The son of a virtual world designer goes looking for his father and ends up inside the digital world that his father designed. He meets his father's corrupted creation and a unique ally who was born inside the digital world.
Captain Picard and his crew pursue the Borg back in time to stop them from preventing Earth's first contact with an alien species. They also make sure that Zefram Cochrane makes his famous maiden flight at warp speed.
James Bond is back for another mission and this time, he is blasting off into space. A spaceship traveling through space is mysteriously hi-jacked and Bond must work quickly to find out who was behind it all. He starts with the rockets creators, Drax Industries and the man behind the organisation, Hugo Drax. On his journey he ends up meeting Dr. Holly Goodhead and encounters the metal-toothed Jaws once again. Written by
Barbara Bach was originally scheduled to make a brief appearance as Anya, the character she played in The Spy Who Loved Me (1977), but the idea was dropped only weeks before filming began. According to the book The Bond Files, her character was going to be the woman shown in bed with General Gogol in the scene where he moans to his British counterpart that he's having trouble sleeping. See more »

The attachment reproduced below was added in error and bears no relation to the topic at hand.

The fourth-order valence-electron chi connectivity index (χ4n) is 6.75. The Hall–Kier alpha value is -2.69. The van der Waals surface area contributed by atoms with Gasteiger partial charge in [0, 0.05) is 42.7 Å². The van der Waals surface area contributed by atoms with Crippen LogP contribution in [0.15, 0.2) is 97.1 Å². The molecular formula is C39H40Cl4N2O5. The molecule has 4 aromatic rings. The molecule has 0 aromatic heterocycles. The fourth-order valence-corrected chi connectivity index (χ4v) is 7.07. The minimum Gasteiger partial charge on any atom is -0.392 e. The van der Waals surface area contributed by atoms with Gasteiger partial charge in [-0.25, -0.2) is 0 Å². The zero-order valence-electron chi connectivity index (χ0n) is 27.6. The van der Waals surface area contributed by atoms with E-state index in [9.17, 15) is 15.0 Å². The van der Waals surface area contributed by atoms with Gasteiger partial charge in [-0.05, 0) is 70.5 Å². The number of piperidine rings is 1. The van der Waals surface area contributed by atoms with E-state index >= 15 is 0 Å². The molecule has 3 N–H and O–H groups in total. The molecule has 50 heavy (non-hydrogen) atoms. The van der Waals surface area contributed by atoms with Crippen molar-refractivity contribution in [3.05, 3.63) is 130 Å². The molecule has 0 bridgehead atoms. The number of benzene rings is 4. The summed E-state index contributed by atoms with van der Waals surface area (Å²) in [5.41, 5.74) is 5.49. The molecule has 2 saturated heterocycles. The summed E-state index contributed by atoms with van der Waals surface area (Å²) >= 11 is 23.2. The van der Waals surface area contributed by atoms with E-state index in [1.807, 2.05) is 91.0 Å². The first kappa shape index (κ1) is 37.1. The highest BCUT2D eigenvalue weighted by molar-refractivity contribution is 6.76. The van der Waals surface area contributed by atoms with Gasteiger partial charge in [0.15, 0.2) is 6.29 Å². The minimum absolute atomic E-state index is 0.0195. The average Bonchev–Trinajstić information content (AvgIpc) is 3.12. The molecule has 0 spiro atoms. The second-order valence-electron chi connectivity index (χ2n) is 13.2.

It is stated that the space station is not visible from Earth because it is using radar jamming. First, radar jamming consists of broadcasting interference, which makes the presence of the jammer known. Second, an object 200 meters across in low Earth would be visible to the naked eye - as the current smaller space station is. See more »
How are we doing, Richard?
We should pass over the English coast 15 minutes ahead of time, sir.
Wow! With this load on our back, that's good going.
Just trust the RAF, sir.
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[Filmed at ...] Pinewood Studios (London) and on location in Italy, Brazil, Guatemala, U.S.A. and Outer Space! See more »
It's interesting that some of the most beloved Bond films are also some of the worst (Thunderball, Diamonds Are Forever, For Your Eyes Only), and some of the most reviled are among the best (On Her Majesty's Secret Service, Moonraker, The Living Daylights).
This movie set a new high in entertainment value when it was released in 1979. It was the necessary upgrade of the franchise in the new era ushered in by Star Wars a couple of years earlier. It preserved the best of the genre (espionage intrigue, plot twists, Bond mystique, beautiful women, gadgets, humor, haunting cinematography, and mesmerizing music), but brought them out of the gloomy and cynical Cold War atmosphere and into a more futuristic and optimistic format. It kept the Bond franchise fun at a time when the standards for fun had taken a quantum leap.
Roger Moore does a nice job in his last credible portrayal of 007. Alas, his age became increasingly distracting starting with the next outing.
A lot of fun. Deserves much more credit than it is usually given.
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